After Orlando, the US must accept that strict gun laws curb mass violence, as China’s example shows
Zhou Zunyou says China has been free of the kind of murderous rampage the US witnesses on a regular basis, in part because of its laws
Two simultaneous incidents on Sunday brought much international attention to the US and China. In Orlando, Florida, a gunman armed with an assault rifle and handgun shot dead 49 people and wounded 53 others at a gay nightclub in the deadliest mass shooting in America’s modern history. The shooter, Omar Mateen, 29, who died in an exchange of fire with police officers, was a US citizen of Afghan heritage.
At about the same time in Shanghai, a 29-year-old Chinese man, Zhou Xingbai, set off a home-made explosive device at an airport check-in counter, injuring four people, before cutting his neck with a knife. He was taken to hospital for surgery. Zhou turned out to be an indebted gambler, who had warned on social media before the attack that he would commit “a very crazy act”. If firearms were not strictly controlled in China, his attack could have been much worse.
The Florida atrocity has rekindled debate over gun control in the US; the Shanghai explosion is another reminder of how lucky Chinese people are to live in a country without a serious gun problem.
In terms of the number of mass shootings, the US is by far the world’s No 1. Here, a “mass shooting” refers to a single incident that kills or injures at least four, including the assailant. In 2015 alone, there were 372 mass shootings in the US, leaving 475 people dead and 1,870 wounded. As for “gun murders”, a broader term, the US is also exceptional. In 2012, for example, the number of gun murders per capita, 2.9 per 100,000, was almost 30 times that of the UK, with just 0.1. Of all the murders in that year, 60 per cent were committed using firearms in the US, compared with just 10 per cent in the UK.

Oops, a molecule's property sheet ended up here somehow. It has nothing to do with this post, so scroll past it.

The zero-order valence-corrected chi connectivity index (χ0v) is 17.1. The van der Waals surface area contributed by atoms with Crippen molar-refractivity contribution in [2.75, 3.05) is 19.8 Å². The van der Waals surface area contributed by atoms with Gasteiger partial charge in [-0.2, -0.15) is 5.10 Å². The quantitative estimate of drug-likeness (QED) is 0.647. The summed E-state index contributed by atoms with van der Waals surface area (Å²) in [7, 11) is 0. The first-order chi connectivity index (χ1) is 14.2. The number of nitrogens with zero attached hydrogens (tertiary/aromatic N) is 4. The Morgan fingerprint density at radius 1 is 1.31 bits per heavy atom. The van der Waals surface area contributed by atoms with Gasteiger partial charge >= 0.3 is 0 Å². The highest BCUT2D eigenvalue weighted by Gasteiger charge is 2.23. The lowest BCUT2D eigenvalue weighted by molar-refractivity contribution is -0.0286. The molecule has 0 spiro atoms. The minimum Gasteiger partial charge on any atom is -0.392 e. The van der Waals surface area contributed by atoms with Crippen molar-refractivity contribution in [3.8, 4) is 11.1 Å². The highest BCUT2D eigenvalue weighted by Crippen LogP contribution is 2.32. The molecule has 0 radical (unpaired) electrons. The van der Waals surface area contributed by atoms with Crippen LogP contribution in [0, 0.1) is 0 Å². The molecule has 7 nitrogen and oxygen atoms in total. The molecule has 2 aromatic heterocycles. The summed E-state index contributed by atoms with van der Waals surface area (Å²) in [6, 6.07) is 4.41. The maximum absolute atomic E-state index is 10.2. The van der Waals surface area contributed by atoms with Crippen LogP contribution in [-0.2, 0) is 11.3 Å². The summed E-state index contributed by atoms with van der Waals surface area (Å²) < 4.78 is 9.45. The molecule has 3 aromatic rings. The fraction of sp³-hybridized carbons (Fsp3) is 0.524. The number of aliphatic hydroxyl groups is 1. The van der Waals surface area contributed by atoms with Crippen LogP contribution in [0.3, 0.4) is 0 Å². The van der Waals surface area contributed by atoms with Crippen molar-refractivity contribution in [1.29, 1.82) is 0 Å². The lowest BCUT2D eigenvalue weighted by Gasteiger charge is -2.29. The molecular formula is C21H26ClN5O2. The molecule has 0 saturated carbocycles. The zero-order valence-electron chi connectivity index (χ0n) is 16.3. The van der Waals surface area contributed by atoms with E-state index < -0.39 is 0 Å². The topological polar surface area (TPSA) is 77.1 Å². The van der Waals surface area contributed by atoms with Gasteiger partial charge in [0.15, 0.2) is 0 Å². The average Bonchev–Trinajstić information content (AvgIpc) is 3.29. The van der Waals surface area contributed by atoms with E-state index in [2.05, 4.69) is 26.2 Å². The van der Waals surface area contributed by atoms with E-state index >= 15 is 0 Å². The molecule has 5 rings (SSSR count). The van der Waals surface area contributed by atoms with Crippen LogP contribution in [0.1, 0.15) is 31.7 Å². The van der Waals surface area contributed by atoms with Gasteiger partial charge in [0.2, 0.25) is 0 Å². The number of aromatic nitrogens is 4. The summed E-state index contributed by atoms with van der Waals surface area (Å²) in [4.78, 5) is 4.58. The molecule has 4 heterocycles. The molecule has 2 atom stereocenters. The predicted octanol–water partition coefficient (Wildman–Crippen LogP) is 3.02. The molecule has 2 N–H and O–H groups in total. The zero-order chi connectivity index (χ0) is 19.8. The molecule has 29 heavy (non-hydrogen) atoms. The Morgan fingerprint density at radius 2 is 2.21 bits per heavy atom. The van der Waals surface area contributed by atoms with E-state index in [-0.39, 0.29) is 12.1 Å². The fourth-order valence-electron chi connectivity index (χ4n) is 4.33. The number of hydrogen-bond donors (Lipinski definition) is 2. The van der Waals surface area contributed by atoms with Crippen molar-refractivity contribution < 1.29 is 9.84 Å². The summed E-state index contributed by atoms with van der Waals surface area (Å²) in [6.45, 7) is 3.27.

The US is also known for having the highest rate of gun ownership in the world, with nearly one gun for every citizen, thanks to the country’s legal framework and unique firearms culture. For many Americans, owning guns is viewed as a fundamental right enshrined in the constitution. Although mass shootings and gun murders have occurred with increasing frequency in recent years, opinion polls suggest that public support in the US for gun rights remains strong.
In China, gun violence is generally not a grave concern. The fact that mass shootings are rare is usually attributed to the tough gun laws. With very few exceptions, private gun ownership is not allowed. By law, guns are available only to the military, semi-military and police forces, as well as a limited number of special professions.
Despite a black market for guns, the heavy penalties are a deterrent. Any act of manufacturing, selling, buying, transporting, storing, possessing, leasing, lending or stealing a gun is punishable with a three-year prison term. More serious gun crimes may lead to the death penalty.
The Obama administration has been pushing hard for further firearms restrictions to reduce gun violence. In an address to the nation in January, President Barack Obama tearfully recalled the 20 children who died along with six adults at Sandy Hook Elementary School in Newtown, Connecticut on December 14, 2012. He cited China’s strict gun laws as a good example.
In the Connecticut incident, Adam Lanza, who suffered from mental illness, was able to kill 26 people using a rifle and two handguns, before killing himself. On the same day, a mentally disturbed Chinese man, Min Yongjun, injured an elderly villager and 23 children with a kitchen knife at an elementary school in Guangshan county, Henan province. Min was subdued and all of the injured survived.
No country is immune to mass violence. But, given the strong support for gun rights in the US and fierce opposition to gun restrictions in Congress, shooting tragedies will continue. Although China has much to learn from the US, especially in terms of respect for individual freedoms, America must learn from China when it comes to the control of lethal weapons.
Dr Zhou Zunyou is head of the China section at Germany’s Max Planck Institute for Foreign and International Criminal Law, and the author of Balancing Security and Liberty: Counter-Terrorism Legislation in Germany and China